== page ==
REVIEW: DVD Release: Raging Sun, Raging Sky

Film: Raging Sun, Raging Sky
Release date: 12th April 2010
Certificate: 18
Running time: 191 mins
Director: Julián Hernández
Starring: Jorge Becerra, Javier Oliván, Guillermo Villegas
Genre: Drama
Studio: TLA
Format: DVD
Country: Mexico

The third feature film by Julián Hernández continues the theme of his previous work, exploring the possibilities of homosexual love and sexuality on an epic scale.

Raging Sun, Raging Sky is a tale of two lovers, separated by a jealous outsider and ultimately reunited by a mysterious female spirit, described as “the heart of the sky.”

Soundtracked by the noises of traffic, rain and murmured thoughts rather than dialogue, the film begins with a seemingly chance romantic and sexual encounter between a man, Ryo, and the female spirit on the streets of Mexico City. She sets him on a quest to find his true companion, exhorting him to let love be his guide.

Ryo’s companion is not to be a woman, but a man, and the film goes on to explore a search for emotional and sexual intimacy in the city.

In contrast to the sexual encounters readily found in the gay cinema, bars or toilets of the city, the three main male characters experience visions of their soulmates which indicate the destiny of their paths. Ryo discovers his soulmate, Kieri, but their story is not to be straightforward. A third character, Tari, pines after Ryo and abducts him, taking him to a cave in the desert, where Kieri must find and save him. The sky spirit guides Kieri’s path in the name of love, which she believes will bring harmony to the world…

The film is virtually wordless, and the scant commentary supplied by the occasional exposition of the characters’ internal thoughts has a poetic style and a mythical theme. Critics have commented that Hernandez’ previous works display the characteristics of choreography, and approaching the film as a piece of physical theatre rather than conventional realistic representation makes sense of some of its idiosyncrasies.

The pace is slow, and the acting of Giovanna Zacarias (the sky spirit) and Javier Oliván (Tari), in particular, exhibit the exaggerated expression of a story told through mime or dance, a style we’re more accustomed to see projected from a stage than viewed in close up on a cinema screen. Giovanna Zacarias trained in classical ballet, and this is evident both in her very deliberate movements, and in the extreme emotion of her facial expressions. Certain scenes show a slow balletic shift in tension – as when Ryo, in foreground and brightly lit, slowly descends the stairs of a cinema, with shadowed men circling behind him, or when Ryo and the female sky spirit walk with a measured and joyful pace towards each other through the rain. One scene shows Ryo with a number of men having sex around him, their moves echoing each other in a clearly choreographed way, which evokes a collective mood rather than the actions of individuals.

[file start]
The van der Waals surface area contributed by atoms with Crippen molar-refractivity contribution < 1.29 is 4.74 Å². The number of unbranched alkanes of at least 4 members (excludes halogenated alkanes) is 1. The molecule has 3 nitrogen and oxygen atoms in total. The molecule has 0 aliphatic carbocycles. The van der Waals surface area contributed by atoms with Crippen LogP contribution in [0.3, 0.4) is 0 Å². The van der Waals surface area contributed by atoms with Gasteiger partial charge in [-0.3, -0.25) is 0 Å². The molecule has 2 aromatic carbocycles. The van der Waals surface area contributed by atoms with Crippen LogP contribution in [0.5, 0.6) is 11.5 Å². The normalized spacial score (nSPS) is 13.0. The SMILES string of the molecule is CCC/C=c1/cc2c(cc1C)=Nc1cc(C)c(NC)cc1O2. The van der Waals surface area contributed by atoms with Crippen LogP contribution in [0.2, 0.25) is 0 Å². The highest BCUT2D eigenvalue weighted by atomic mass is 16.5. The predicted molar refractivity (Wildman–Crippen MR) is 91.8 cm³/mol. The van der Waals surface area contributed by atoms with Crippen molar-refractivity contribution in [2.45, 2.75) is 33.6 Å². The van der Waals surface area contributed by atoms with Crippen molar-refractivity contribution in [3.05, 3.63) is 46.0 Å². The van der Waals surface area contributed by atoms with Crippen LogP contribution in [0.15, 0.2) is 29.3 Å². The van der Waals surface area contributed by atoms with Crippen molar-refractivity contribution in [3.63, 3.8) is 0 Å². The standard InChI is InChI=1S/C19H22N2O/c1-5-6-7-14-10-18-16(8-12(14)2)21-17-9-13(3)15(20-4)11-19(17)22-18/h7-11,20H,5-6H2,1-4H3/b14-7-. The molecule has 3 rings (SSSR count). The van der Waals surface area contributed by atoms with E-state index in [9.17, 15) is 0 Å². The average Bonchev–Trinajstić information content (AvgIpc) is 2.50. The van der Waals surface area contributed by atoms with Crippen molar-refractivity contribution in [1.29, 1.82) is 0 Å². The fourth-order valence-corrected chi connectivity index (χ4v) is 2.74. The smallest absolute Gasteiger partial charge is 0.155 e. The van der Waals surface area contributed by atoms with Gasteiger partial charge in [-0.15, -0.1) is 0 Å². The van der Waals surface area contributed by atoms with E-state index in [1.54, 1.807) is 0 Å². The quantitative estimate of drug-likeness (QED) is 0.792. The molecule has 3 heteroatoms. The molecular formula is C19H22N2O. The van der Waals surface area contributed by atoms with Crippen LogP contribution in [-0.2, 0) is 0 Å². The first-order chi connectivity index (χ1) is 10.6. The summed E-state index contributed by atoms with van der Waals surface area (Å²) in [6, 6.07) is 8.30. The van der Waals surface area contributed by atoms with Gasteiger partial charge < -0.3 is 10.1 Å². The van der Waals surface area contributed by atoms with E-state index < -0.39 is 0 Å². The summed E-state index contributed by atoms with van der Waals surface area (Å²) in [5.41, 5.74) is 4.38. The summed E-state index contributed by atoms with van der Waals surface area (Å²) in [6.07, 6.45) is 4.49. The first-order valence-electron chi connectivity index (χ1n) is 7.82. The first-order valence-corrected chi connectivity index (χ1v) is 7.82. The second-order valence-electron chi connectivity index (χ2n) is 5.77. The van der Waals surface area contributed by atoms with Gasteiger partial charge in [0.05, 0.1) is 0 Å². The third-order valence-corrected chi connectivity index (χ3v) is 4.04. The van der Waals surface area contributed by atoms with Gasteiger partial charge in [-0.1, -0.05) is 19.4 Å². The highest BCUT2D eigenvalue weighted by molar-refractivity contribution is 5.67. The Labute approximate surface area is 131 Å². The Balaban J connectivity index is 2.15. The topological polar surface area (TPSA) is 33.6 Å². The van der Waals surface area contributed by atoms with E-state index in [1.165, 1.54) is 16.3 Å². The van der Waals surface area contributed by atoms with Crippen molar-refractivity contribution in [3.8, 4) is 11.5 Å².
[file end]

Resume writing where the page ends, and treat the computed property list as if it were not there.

As with good dance performances, the film has a certain hypnotic power, and it’s due in no small part to the creative soundtrack – while later scenes, during the dramatic finale, use an occasional drum roll or the growing tension implied by the repeated brush of a cymbal, the majority of the film is accompanied by the sounds of the city (a bus changing gear, the rainstorms that seem to accompany moments of true intimacy, the unspoken thoughts of people waiting for a bus).

The artistic team of Alejandro Cantù (photographic director) and Julio Quezada Orozco (artistic director) worked on Hernández’ previous feature film, Broken Sky (2006), and the distinctive style of the cinematography is frequently stunning. Mainly shot in black-and-white, lighting is used to exaggerated effect, particularly in night scenes where a character may be strongly backlit so that all else fades into darkness, or where the light flickers to give a sense of heightened emotion or of sinister intent. The film is intent on exploring sex as a means of spiritual intimacy, and the mood of these scenes varies from tenderness or hope to violence, but some of the sex scenes can verge on over stylised, with their perfectly lit protagonists recalling the black-and-white sterility of 1980s Calvin Klein adverts.

The film loses some of its impact when the setting shifts from the claustrophobia of the city to the starkly lit desert location of Ryo’s abduction and the final scenes. The film’s low budget is evident in the aerial panning shots of the mountains. The soundtrack also changes here from the understated noises of the city to a minimalistic musical soundtrack, obviously intended to underscore the themes of tragedy and heroism. This would only be effective if the whole vision of these later scenes worked, but there is too much towards the end that doesn’t - from the characters’ One Million BC-esque costumes to the portentous mythology of the sky spirit, sporting a spear and helmet and imploring Kieri to let the impetuous stream of his spirit attack his enemy. There’s a fine line to be walked between the epic and the ridiculous, and this doesn’t always manage to tread the right side of that line. Despite this, the film’s ultimate resolution of conflict is touching, and ends with a characteristically finely framed shot.

The positive intentions of the film are evident – a wish to present love as a revolutionary force, and to create scenes which are not just physically erotic but spiritually so. But beautiful cinematography and an atmospheric soundtrack are not enough to sustain involvement - at over three hours long, the film undeniably drags, and, as with Hernández’ previous work, it’s likely to provoke a love or hate reaction in most viewers. It would be good to see the undeniable skill and lyricism of his work adapted to something lighter. KR

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